On weekends, Camari Mick stands behind the marble bar at Raf’s, taking orders and serving pastries. The all-day café, which opened this spring on Manhattan’s Elizabeth Street, feels like a hybrid of a Sicilian coffee bar and a Parisian boulangerie. It’s the kind of place where there’s always someone reading a newspaper, and no one would dare open up a laptop. One morning, a guest asked Mick if the pastry chef was Italian or French. She responded, “No, I’m Jamaican.”

Mick, 29, co-owns Raf’s with executive chef Mary Attea and restaurateurs Jennifer and Nicole Vitagliano, the same team that runs the Musket Room restaurant just down the street. Mick joined the Musket Room in 2020, after years working as a pastry chef at top New York restaurants Le Bernardin and Eleven Madison Park.

Camari Mick and her business partner Mary Attea at New York’s Musket Room restaurant, where they first worked together.

In a moment when the city is bursting with dessert innovations such as croissant cereal and laminated baguettes, Mick has taken the opposite approach. “We’re doing simple recipes that show skill,” she says—while also adding personal touches.

Take her version of the canelé, a two-bite cake from Bordeaux with a custardy inside and caramelized outside. Canelés are traditionally made with rum; Mick nods to her heritage by using Jamaican rum, but she also honors the Vitagliano sisters’ Italian background by adding in their family’s anisette, a liquor they make themselves. Mick bakes the canelés in copper molds that Attea brought back from Paris, so all four of Raf’s women are part of this pastry’s story. “It’s our little love child,” Mick says.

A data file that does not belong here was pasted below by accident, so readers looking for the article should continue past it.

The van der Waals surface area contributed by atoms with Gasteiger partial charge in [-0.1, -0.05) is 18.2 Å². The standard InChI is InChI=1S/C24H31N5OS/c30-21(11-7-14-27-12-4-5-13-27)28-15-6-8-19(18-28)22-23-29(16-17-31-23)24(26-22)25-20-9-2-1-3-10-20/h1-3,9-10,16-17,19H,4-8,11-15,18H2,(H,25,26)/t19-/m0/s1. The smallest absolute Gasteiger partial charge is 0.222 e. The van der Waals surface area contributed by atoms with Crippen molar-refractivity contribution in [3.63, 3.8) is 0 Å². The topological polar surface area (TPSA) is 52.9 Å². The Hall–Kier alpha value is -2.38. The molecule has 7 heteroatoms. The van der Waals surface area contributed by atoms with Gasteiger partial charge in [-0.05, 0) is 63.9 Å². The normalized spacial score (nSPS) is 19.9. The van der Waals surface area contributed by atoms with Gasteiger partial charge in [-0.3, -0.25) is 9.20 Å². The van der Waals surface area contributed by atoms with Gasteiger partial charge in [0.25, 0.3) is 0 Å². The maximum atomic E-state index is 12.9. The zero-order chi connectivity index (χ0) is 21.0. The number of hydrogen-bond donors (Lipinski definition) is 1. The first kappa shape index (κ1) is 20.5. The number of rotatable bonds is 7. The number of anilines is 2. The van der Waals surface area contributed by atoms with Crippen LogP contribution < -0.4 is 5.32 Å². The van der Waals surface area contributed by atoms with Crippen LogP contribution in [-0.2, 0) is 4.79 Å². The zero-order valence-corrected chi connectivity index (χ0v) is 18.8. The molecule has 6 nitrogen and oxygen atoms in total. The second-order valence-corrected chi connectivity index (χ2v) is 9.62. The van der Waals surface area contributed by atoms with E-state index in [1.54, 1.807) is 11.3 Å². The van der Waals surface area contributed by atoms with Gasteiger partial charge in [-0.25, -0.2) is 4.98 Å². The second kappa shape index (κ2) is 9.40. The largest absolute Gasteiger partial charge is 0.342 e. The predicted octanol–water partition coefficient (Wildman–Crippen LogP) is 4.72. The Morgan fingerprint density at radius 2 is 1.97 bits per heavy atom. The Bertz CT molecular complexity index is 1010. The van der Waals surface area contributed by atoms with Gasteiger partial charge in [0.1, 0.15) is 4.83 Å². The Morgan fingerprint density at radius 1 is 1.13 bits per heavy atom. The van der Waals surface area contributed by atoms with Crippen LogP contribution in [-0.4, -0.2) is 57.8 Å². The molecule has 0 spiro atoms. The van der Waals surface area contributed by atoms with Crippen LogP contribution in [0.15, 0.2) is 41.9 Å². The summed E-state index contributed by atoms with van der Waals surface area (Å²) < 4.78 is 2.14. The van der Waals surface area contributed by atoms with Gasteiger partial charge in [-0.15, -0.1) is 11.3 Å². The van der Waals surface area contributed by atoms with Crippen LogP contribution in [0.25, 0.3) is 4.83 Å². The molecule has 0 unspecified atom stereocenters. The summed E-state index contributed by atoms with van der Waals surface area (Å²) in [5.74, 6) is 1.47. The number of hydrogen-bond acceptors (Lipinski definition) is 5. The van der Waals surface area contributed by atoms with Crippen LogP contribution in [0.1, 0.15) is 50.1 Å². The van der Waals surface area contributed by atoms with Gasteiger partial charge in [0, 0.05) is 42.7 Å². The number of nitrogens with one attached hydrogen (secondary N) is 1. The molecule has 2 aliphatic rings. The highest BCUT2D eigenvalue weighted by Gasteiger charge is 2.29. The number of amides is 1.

The cast-iron sfincione, a Sicilian-style pizza coated with crisp bread crumbs, at Raf’s.

While the pastries are paramount, Mick sees her leadership role as an opportunity to create a safe, empowering environment for her team. She holds town halls where cooks can share ideas and air grievances, something she herself learned from Attea. “I just want to make sure everybody feels like they’re being heard,” Mick says.

One morning, a guest asked if the pastry chef was Italian or French. Camari Mick responded, “No, I’m Jamaican.”

The bakery at Raf’s is open on weekends from nine A.M. to two P.M., with plans to expand to six days a week. In the pastry case, an opera cake with whipped caramel ganache sits alongside a cube-shaped “Hazelnut Piazza” that’s like a cross between tiramisu and Ferrero Rocher. There are plain croissants made with sequoia flour and mushroom danishes with ramps and Gruyère. Candied-orange-almond croissants get a brush of saline simple syrup; pains au chocolat are made with Italian chocolate.

“It’s a bakery; it’s a restaurant; it’s a café; it’s a bar.”

Italy’s influence can also be seen in the focaccia, amaretti, and half-dollar-size sandwich cookies called baci di dama, or lady’s kisses, made with hazelnut shortbread and chocolate ganache. Mick makes only 20 of these a day, and they sell out quickly.

By 11 A.M., the pastries are mostly gone, and the first round of jambon-beurre makes its entrance: warm baguettes slathered with butter, freshly cut ham, and gherkin pickles. Those, too, are snatched up in minutes, but you can always buy a pain au lait to go, or come back later for dinner. Because, at Raf’s, early mornings flow easily into late nights. “It’s a bakery; it’s a restaurant; it’s a café; it’s a bar,” Jennifer Vitagliano says.

Mick’s pain au lait rolls.

At dinnertime, the dessert menu leans Italian. “Aesthetically and texturally, everything needs to be perfect,” Mick says. The chocolate torte looks like it’s been cut with a laser. The salted whipped cream on the caramelized-white-chocolate budino has just the right amount of aeration. The stracciatella cheesecake, served with strawberry jam, eats like the silkiest mousse. These desserts, along with the viennoiseries that come earlier in the day, don’t only showcase Mick’s talent and skill; they’re a reminder that the classics are classic for a reason, and that, sometimes, less really is more.

Nina Friend is a New York–based writer and editor who covers food, drink, and lifestyle